Posts Tagged ‘Tommy Boyce & Bobby Hart’

At The Caucus

Wednesday, March 2nd, 2016

The Texas Gal and I spent a little less than an hour last evening playing our small part in this nation’s political process: We attended our precinct caucus at a nearby elementary school, meeting with other members of the Democratic-Farmer-Labor Party from our neighborhood.

(The party’s name – Democratic-Farmer-Labor – is a holdover from the 1944 merger of the Minnesota Democratic Party and the social democratic Minnesota Farmer–Labor Party in 1944. I learned at Wikipedia this morning, that Minnesota’s DFL is one of only two state parties affiliated with the national party that has a different name; the other odd party out is neighboring North Dakota’s Democratic-Nonpartisan League Party.)

Parties caucus every two years; the Texas Gal and I missed the 2014 meeting, but I think we’ve been at every other local caucus since we moved to St. Cloud in late 2002. Turnout last night was high; our precinct, which is not densely populated, had forty-two people cast votes in the presidential straw poll, substantially more than the last time we had a straw poll, which was 2008. Last night, we filled a classroom at the school, which we hadn’t done before. Other precincts that are more densely populated filled the school’s cafeteria and media center.

(The evening has Minnesota’s DFL clearly showing its populist roots: The straw poll results in our precinct had Bernie Sanders with 29 votes and Hillary Clinton with 13, which was a little bigger spread than in the state-wide results reported this morning: With 86 percent of Minnesota precincts reporting, Sanders leads Clinton by a 62 percent to 38 percent margin.)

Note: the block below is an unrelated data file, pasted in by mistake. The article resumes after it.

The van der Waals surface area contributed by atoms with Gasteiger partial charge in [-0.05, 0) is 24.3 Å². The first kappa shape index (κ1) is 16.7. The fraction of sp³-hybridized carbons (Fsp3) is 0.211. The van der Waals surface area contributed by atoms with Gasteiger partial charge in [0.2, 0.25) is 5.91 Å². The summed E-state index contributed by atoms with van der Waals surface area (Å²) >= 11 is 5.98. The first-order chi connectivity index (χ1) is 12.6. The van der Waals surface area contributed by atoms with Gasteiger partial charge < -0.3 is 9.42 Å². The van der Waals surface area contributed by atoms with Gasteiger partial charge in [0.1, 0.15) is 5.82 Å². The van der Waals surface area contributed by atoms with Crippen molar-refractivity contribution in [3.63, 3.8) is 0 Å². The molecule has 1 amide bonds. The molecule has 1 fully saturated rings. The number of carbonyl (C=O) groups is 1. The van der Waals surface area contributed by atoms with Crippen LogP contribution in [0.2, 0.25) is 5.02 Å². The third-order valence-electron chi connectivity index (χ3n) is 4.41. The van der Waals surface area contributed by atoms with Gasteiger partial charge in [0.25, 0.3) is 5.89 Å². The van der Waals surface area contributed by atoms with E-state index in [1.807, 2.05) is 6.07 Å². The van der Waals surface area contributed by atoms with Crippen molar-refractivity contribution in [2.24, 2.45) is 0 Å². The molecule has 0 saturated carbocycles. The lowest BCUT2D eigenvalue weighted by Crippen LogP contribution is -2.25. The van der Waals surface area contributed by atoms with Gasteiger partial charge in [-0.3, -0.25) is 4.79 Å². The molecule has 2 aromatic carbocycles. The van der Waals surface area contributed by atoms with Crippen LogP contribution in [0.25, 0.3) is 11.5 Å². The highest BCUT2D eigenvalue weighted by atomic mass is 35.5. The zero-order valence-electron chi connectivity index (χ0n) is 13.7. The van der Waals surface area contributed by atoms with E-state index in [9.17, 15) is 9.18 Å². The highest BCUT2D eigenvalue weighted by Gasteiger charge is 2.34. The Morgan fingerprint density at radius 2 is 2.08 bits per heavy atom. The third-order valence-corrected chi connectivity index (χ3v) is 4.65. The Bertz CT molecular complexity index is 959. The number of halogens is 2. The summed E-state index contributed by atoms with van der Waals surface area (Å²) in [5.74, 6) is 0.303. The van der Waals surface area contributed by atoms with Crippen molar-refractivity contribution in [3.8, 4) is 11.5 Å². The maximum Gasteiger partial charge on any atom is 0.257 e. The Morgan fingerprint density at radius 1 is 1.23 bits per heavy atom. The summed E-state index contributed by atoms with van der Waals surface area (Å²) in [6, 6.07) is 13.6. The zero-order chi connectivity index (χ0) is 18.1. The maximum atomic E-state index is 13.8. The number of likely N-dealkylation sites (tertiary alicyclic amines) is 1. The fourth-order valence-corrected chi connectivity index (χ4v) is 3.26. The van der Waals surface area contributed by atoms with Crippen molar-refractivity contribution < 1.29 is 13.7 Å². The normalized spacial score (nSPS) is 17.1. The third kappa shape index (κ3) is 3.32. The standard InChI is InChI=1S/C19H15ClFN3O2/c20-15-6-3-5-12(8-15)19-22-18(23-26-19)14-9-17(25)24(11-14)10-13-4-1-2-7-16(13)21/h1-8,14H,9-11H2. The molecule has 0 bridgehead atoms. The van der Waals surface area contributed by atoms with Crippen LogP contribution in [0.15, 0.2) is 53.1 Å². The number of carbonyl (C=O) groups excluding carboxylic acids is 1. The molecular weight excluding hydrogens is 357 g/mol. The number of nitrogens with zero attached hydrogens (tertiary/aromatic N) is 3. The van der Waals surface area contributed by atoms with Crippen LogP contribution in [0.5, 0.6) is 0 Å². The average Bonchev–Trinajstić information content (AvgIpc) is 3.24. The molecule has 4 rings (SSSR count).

A lot of Sanders’ support in our precinct came from young folks: I’d guess that about half of the forty-two people who voted were twenty-five or younger. My major disappointment of the evening was that about half of those young folks left right after the straw poll (which is used to apportion delegates to the local district convention, where delegates to the state convention will be selected, and so on up the ladder) and thus they did not take part in the other portions of the caucus, which included selecting those delegates, selecting precinct officers and debating resolutions offered by those at the caucus.

I offered two resolutions: One advocating a national health care system based on the Medicare model, and one advocating an amendment to the U.S. Constitution that bars capital punishment. Both passed, the first unanimously and the second with one dissenting vote. That latter result, to be honest, surprised me. The same resolution was rejected at our precinct caucus eight years ago.

The Texas Gal and I will continue our involvement at least one more step: We volunteered to be among our precinct’s delegates to our State Senate District convention in a couple of weeks. It will be the first time for her to move beyond precinct activities, I think. For me, it’s a resumption of my involvement in DFL politics; during my years in Monticello, I was active in the Wright County DFL, attending several county conventions. I doubt I’ll be that active again, but I’ll probably end up doing more in the precinct; our precinct chair is also a member of our Unitarian Universalist fellowship (and a fellow musician there), so I’ll likely pitch in down the road if he needs some help.